BLOOMINGTON — U.S. Sen. Mark Kirk promoted his proposed Small Business Bill of Rights on Thursday in meetings with Twin City business leaders and students at Illinois Wesleyan University.
Kirk, a first-term Republican, is locked in a close race for re-election with Democratic challenger U.S. Rep. Tammy Duckworth of Hoffman Estates.
One element of an earlier version of his Small Business Bill of Rights has been approved. It creates a “fast lane” at the Patent Office for small businesses.
Other elements of his proposal include exempting small businesses from capital gains taxes for 10 years, reducing regulatory and reporting burdens, lowering energy costs with exploration and the Keystone pipeline and lowering heath care costs with lawsuit reform, interstate competition and equal tax benefits for the self-employed.
“We've got to slow down the regulatory rate of this administration,” Kirk told about 15 students from the Young Republicans from IWU and Illinois State University who attended a meeting with Kirk at IWU's Memorial Center.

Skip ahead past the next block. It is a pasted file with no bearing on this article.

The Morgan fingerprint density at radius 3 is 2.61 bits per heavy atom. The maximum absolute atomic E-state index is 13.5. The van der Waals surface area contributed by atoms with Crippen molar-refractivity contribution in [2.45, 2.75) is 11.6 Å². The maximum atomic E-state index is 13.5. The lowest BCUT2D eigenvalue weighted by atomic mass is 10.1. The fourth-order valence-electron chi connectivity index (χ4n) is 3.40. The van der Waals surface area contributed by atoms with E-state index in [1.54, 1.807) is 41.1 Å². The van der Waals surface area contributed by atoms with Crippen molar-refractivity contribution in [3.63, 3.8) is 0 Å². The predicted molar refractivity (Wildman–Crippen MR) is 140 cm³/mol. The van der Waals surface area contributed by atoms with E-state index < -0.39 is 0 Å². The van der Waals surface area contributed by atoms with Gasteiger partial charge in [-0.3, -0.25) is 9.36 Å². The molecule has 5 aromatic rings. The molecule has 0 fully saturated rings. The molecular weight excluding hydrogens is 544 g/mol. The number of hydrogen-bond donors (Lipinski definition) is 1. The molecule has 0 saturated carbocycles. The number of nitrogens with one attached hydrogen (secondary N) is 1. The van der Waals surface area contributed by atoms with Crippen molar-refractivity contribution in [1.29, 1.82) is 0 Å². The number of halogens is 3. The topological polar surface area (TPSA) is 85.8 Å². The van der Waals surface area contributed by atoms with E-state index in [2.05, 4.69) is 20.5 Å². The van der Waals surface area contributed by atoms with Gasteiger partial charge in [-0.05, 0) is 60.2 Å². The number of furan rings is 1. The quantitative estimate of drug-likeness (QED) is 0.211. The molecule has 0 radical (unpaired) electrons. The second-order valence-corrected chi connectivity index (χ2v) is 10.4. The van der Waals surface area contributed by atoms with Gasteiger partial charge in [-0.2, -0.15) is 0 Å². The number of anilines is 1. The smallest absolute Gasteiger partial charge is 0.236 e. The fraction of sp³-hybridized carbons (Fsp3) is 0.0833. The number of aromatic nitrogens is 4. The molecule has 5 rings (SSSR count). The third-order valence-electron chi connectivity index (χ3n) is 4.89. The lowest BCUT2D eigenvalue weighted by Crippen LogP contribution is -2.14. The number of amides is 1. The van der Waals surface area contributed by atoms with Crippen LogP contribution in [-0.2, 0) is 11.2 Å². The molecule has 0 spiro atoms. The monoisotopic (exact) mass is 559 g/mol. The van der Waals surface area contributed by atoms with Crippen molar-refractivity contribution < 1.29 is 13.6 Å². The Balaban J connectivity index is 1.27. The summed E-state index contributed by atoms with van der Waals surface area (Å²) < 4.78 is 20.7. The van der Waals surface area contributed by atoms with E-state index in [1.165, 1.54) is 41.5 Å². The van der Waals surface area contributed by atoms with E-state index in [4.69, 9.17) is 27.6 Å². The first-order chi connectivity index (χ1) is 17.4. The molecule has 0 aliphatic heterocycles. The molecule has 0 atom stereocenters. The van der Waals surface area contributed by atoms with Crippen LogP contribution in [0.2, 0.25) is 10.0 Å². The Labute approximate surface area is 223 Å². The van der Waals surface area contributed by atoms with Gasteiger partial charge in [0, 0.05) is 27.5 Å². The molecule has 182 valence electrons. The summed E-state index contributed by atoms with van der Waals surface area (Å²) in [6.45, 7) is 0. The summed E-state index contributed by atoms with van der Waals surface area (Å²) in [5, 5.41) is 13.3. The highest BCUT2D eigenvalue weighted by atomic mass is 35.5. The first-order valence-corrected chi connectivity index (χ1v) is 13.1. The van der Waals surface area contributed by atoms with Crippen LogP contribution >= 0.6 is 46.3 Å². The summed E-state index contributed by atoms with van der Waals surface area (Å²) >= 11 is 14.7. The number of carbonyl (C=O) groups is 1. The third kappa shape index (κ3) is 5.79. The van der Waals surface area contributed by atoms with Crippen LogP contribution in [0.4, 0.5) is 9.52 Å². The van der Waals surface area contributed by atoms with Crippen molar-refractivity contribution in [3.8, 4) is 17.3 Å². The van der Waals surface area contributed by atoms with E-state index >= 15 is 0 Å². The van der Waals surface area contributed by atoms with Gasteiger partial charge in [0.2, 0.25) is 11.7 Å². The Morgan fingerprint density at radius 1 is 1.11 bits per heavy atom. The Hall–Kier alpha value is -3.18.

Kirk said he works in a bipartisan manner "to get stuff done," co-sponsoring many measures with Democrats.
One purpose of his meeting with students was to encourage their participation in politics and urge them to vote on Nov. 8.
Julian Aguilar of Chicago, president of the IWU College Republicans, said, “People around here are focused on the presidential race” and “haven't paid attention to the other elections.”
But the junior in political science and history said the Senate race in Illinois is important to maintaining “the balance of power” in Republican hands.
Aguilar said Kirk appeals to people as a “social moderate and fiscal conservative.”
Speaking with reporters about the presidential race, Kirk acknowledged, “I'm not a fan of Donald Trump,” the Republican nominee.
Regarding Trump's latest feud with House Speaker Paul Ryan, R-Wis., who has stopped campaigning with Trump, Kirk said, “I would tell Trump to shut the hell up with regard to Ryan.”
He said the Republican Party can recover from the divisions caused by the presidential campaign by emphasizing its long-standing principles as the party of fiscal conservatives and national security hawks.
After his session with students at IWU, Kirk met with business leaders, including representatives of State Farm, at the Marriott Hotel and Conference Center in Normal. Kirk serves on the Senate Banking Committee.